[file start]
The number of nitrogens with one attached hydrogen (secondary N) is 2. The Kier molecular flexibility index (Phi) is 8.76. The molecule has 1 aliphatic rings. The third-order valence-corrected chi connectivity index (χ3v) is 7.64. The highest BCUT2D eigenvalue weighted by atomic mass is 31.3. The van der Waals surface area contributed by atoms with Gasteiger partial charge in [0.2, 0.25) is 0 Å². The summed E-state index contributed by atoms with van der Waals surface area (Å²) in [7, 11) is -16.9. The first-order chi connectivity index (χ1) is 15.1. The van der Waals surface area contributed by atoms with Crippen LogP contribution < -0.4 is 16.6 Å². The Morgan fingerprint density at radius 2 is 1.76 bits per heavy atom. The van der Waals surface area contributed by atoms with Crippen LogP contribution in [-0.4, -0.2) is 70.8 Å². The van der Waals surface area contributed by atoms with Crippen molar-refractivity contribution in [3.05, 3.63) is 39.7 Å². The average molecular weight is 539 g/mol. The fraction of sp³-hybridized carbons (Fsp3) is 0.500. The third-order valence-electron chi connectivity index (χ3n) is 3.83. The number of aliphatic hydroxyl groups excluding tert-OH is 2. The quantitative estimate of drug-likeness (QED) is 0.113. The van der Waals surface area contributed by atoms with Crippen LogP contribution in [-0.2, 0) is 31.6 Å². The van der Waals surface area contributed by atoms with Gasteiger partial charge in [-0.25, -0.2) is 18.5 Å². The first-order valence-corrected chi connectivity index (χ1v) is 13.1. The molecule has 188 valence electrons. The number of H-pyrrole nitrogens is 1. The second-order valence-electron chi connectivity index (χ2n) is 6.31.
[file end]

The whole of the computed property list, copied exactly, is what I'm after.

The number of nitrogens with one attached hydrogen (secondary N) is 2. The Kier molecular flexibility index (Phi) is 8.76. The molecule has 1 aliphatic rings. The third-order valence-corrected chi connectivity index (χ3v) is 7.64. The highest BCUT2D eigenvalue weighted by atomic mass is 31.3. The van der Waals surface area contributed by atoms with Gasteiger partial charge in [0.2, 0.25) is 0 Å². The summed E-state index contributed by atoms with van der Waals surface area (Å²) in [7, 11) is -16.9. The first-order chi connectivity index (χ1) is 15.1. The van der Waals surface area contributed by atoms with Crippen LogP contribution < -0.4 is 16.6 Å². The Morgan fingerprint density at radius 2 is 1.76 bits per heavy atom. The van der Waals surface area contributed by atoms with Crippen LogP contribution in [-0.4, -0.2) is 70.8 Å². The van der Waals surface area contributed by atoms with Crippen molar-refractivity contribution in [3.05, 3.63) is 39.7 Å². The average molecular weight is 539 g/mol. The fraction of sp³-hybridized carbons (Fsp3) is 0.500. The third-order valence-electron chi connectivity index (χ3n) is 3.83. The number of aliphatic hydroxyl groups excluding tert-OH is 2. The quantitative estimate of drug-likeness (QED) is 0.113. The van der Waals surface area contributed by atoms with Crippen LogP contribution in [-0.2, 0) is 31.6 Å². The van der Waals surface area contributed by atoms with Gasteiger partial charge in [-0.25, -0.2) is 18.5 Å². The first-order valence-corrected chi connectivity index (χ1v) is 13.1. The molecule has 188 valence electrons. The number of H-pyrrole nitrogens is 1. The second-order valence-electron chi connectivity index (χ2n) is 6.31.